By Michelle C Madzudzo
EACH month a certain cancer or cancers will be on awareness worldwide. But were you aware that the month of May is dedicated to raising awareness on various cancers and brain cancer is one of them? One of the big questions when it comes to brain cancer is, do cellphones cause brain cancer?
Cellphones have transformed the way we communicate, work and frankly live, but even though they have made so many things so much easier, they are not always worry free. The supposed health risk from mobile phones is the story that never dies. Cellphones have over the years been accused of everything from causing brain cancer to frying men’s testicles.
What type of radiation do cellphones use?
Phones emit radiation to communicate with mobile phone masts and radiation has always had a bad reputation. Cancer mutations occur when ionising radiation such as X-rays and gamma rays are used, but cellphones emit a form of non-ionising radiation called radio frequency which does not have enough energy to break DNA and cause mutations which result in cancer. When using a cellphone tissues of the user will absorb a part of this radiation, ie the caller’s hands, ears, scalp and brain, the closer the tissue is to the cellphone antenna, the more radiation absorbed, but this only results in tissue heating and the levels of energy given off by cellphone are much lower and are not enough to raise temperatures in the
What does research say?
Because cellphones are usually held near the head when being used, the main concern has been whether they might cause or contribute to tumors in this area including brain, head and neck and in some cases skin and testicular cancer. More importantly there has been no evidence that cancers associated with cellphones are on the increase, the rates have stayed pretty stable over the last decade, if cellphones really did cause tumors. You would expect to see a lot more cancers of these specific cases since mobile devices were invented.
In summary, most studies published so far have not found a link between cellphone use and the development of tumors. Several international agencies based on available evidence have evaluated the cancer-causing potential of cellphones and in general they agree that the evidence of a possible link is limited and more research is needed to look at possible long-term effects.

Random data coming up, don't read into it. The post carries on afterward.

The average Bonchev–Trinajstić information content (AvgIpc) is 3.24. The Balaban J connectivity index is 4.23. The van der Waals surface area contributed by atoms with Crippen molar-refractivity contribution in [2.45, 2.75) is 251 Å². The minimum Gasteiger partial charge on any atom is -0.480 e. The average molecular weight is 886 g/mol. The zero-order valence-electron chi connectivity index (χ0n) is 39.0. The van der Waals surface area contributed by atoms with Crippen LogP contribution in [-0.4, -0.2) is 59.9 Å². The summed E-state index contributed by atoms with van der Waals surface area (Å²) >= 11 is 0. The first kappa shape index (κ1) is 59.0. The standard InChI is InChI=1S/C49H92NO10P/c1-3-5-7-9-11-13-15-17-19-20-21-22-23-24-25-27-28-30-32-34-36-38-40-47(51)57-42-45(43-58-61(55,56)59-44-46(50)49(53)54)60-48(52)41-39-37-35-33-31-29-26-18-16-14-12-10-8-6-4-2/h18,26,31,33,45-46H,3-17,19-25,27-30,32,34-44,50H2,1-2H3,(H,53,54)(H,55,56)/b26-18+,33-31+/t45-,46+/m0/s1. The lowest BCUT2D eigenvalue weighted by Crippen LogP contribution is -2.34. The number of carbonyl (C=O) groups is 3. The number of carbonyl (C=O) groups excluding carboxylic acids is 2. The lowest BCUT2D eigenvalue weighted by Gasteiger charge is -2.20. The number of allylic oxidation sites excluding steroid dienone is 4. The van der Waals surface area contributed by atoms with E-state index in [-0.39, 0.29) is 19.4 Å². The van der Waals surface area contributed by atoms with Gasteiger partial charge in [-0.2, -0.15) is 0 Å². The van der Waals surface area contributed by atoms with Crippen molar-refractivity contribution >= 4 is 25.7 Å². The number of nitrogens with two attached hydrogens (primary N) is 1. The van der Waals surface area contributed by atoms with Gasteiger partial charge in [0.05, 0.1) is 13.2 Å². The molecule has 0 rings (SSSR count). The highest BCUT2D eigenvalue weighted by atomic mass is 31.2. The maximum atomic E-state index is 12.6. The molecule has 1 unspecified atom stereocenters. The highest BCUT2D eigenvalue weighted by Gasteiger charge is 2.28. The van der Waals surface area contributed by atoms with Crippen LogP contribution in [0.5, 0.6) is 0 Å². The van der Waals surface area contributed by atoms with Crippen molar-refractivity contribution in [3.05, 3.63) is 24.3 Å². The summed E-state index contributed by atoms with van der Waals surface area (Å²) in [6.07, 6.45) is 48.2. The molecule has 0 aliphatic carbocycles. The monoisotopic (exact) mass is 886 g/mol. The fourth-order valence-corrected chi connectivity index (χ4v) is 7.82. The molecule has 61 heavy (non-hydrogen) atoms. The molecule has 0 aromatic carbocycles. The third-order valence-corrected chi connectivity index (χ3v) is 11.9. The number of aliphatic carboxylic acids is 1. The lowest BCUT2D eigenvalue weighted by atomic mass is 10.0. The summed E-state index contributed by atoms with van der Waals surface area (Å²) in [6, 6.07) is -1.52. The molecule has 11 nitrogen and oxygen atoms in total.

What can cellphone users do to reduce their exposure to radiofrequency energy?
However, research is still underway so in the meantime it is better to be safe than sorry, why risk good health by using our smartphones in not so smart ways.
Since most Zimbabweans have nomophobia (the fear of being without your phone) we need to adopt the following ways to reduce exposure to cellphone radiation:
- Text or use a bluetooth/headset/speaker phone instead of calling
- Turn your phone off at night
- Never wear your phone in your pocket or bra
- Use a defender shieldcase to cover your phone
- Use your phone in conditions of optimum reception not in a confined space, for example elevator, basement, caravan, underground station
- Equip yourself with a mobile phone with the lowest (SAR) specific absorption rate, the upper limit of SAR allowed is 1,6 watts per kilogramme of body weight
- Use landlines to make phone calls
- Try to use your phone when you have the maximum number of bars indicating the best reception. When the signal is poor , your phone emits more radiation Conclusion
Still the lack of increased rates of cancers that are at risk of cellphone radiation suggests that if phones have any effect on our risk of developing cancer, it seems to be minuscule compared to everyday risks we are happy to take. My personal advice is that while research is ongoing to determine whether cellphones really cause brain cancer or any other types of tumors or not, limiting alcohol, not smoking followed by maintaining a healthy diet and keeping active are the most effective ways to reduce cancer
- Michelle C Madzudzo is a radiation therapist and founder of Talk Cancer Zim